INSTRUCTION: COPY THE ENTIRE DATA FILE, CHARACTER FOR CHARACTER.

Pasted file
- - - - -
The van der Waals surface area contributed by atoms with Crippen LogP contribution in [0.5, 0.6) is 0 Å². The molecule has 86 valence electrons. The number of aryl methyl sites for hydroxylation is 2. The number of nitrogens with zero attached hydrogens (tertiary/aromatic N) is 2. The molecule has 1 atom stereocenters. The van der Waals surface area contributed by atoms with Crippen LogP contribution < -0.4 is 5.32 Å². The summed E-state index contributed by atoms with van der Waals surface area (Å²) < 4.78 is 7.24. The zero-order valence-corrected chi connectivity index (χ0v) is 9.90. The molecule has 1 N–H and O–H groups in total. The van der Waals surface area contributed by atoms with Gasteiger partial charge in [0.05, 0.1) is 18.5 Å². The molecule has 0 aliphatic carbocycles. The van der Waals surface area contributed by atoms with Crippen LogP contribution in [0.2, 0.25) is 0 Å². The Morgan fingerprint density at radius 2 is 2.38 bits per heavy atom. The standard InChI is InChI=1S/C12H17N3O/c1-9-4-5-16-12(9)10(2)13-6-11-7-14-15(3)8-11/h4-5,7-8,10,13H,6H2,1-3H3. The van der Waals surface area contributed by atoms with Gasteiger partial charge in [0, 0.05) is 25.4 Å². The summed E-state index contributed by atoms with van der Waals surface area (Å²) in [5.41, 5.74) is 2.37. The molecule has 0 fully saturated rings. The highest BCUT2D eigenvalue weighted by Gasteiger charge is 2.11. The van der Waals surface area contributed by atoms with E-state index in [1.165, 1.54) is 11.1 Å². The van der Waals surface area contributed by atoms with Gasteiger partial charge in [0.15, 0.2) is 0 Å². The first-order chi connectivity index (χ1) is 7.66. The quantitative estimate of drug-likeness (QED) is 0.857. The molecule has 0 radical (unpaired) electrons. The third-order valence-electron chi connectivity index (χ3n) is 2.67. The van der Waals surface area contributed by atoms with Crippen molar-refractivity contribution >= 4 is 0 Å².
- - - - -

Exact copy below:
The van der Waals surface area contributed by atoms with Crippen LogP contribution in [0.5, 0.6) is 0 Å². The molecule has 86 valence electrons. The number of aryl methyl sites for hydroxylation is 2. The number of nitrogens with zero attached hydrogens (tertiary/aromatic N) is 2. The molecule has 1 atom stereocenters. The van der Waals surface area contributed by atoms with Crippen LogP contribution < -0.4 is 5.32 Å². The summed E-state index contributed by atoms with van der Waals surface area (Å²) < 4.78 is 7.24. The zero-order valence-corrected chi connectivity index (χ0v) is 9.90. The molecule has 1 N–H and O–H groups in total. The van der Waals surface area contributed by atoms with Gasteiger partial charge in [0.05, 0.1) is 18.5 Å². The molecule has 0 aliphatic carbocycles. The van der Waals surface area contributed by atoms with Crippen LogP contribution in [0.2, 0.25) is 0 Å². The Morgan fingerprint density at radius 2 is 2.38 bits per heavy atom. The standard InChI is InChI=1S/C12H17N3O/c1-9-4-5-16-12(9)10(2)13-6-11-7-14-15(3)8-11/h4-5,7-8,10,13H,6H2,1-3H3. The van der Waals surface area contributed by atoms with Gasteiger partial charge in [0, 0.05) is 25.4 Å². The summed E-state index contributed by atoms with van der Waals surface area (Å²) in [5.41, 5.74) is 2.37. The molecule has 0 fully saturated rings. The highest BCUT2D eigenvalue weighted by Gasteiger charge is 2.11. The van der Waals surface area contributed by atoms with E-state index in [1.165, 1.54) is 11.1 Å². The van der Waals surface area contributed by atoms with Gasteiger partial charge in [0.15, 0.2) is 0 Å². The first-order chi connectivity index (χ1) is 7.66. The quantitative estimate of drug-likeness (QED) is 0.857. The molecule has 0 radical (unpaired) electrons. The third-order valence-electron chi connectivity index (χ3n) is 2.67. The van der Waals surface area contributed by atoms with Crippen molar-refractivity contribution >= 4 is 0 Å².